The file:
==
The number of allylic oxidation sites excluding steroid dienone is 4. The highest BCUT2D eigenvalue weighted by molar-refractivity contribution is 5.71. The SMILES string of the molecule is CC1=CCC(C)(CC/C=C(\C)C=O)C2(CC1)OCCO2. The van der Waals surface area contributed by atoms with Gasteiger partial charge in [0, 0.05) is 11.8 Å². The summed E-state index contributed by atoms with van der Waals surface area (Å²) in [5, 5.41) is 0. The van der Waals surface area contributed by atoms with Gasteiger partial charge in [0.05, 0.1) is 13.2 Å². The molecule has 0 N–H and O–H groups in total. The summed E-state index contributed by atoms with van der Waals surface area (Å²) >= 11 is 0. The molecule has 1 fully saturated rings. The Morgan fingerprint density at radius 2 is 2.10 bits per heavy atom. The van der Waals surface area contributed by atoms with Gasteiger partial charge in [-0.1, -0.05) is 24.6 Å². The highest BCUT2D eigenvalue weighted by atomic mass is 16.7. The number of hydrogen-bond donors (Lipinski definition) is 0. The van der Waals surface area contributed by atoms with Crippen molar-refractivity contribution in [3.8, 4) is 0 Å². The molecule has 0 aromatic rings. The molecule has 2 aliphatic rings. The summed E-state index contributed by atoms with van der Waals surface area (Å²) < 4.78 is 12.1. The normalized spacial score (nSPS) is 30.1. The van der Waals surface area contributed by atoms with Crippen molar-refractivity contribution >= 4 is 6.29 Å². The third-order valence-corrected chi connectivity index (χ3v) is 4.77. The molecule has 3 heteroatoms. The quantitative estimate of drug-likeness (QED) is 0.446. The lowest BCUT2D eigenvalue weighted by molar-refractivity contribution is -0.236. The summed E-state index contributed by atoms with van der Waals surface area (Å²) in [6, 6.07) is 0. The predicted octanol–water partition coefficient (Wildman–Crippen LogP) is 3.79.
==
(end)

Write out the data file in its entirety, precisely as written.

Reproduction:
The number of allylic oxidation sites excluding steroid dienone is 4. The highest BCUT2D eigenvalue weighted by molar-refractivity contribution is 5.71. The SMILES string of the molecule is CC1=CCC(C)(CC/C=C(\C)C=O)C2(CC1)OCCO2. The van der Waals surface area contributed by atoms with Gasteiger partial charge in [0, 0.05) is 11.8 Å². The summed E-state index contributed by atoms with van der Waals surface area (Å²) in [5, 5.41) is 0. The van der Waals surface area contributed by atoms with Gasteiger partial charge in [0.05, 0.1) is 13.2 Å². The molecule has 0 N–H and O–H groups in total. The summed E-state index contributed by atoms with van der Waals surface area (Å²) >= 11 is 0. The molecule has 1 fully saturated rings. The Morgan fingerprint density at radius 2 is 2.10 bits per heavy atom. The van der Waals surface area contributed by atoms with Gasteiger partial charge in [-0.1, -0.05) is 24.6 Å². The highest BCUT2D eigenvalue weighted by atomic mass is 16.7. The number of hydrogen-bond donors (Lipinski definition) is 0. The van der Waals surface area contributed by atoms with Crippen molar-refractivity contribution in [3.8, 4) is 0 Å². The molecule has 0 aromatic rings. The molecule has 2 aliphatic rings. The summed E-state index contributed by atoms with van der Waals surface area (Å²) < 4.78 is 12.1. The normalized spacial score (nSPS) is 30.1. The van der Waals surface area contributed by atoms with Crippen molar-refractivity contribution >= 4 is 6.29 Å². The third-order valence-corrected chi connectivity index (χ3v) is 4.77. The molecule has 3 heteroatoms. The quantitative estimate of drug-likeness (QED) is 0.446. The lowest BCUT2D eigenvalue weighted by molar-refractivity contribution is -0.236. The summed E-state index contributed by atoms with van der Waals surface area (Å²) in [6, 6.07) is 0. The predicted octanol–water partition coefficient (Wildman–Crippen LogP) is 3.79.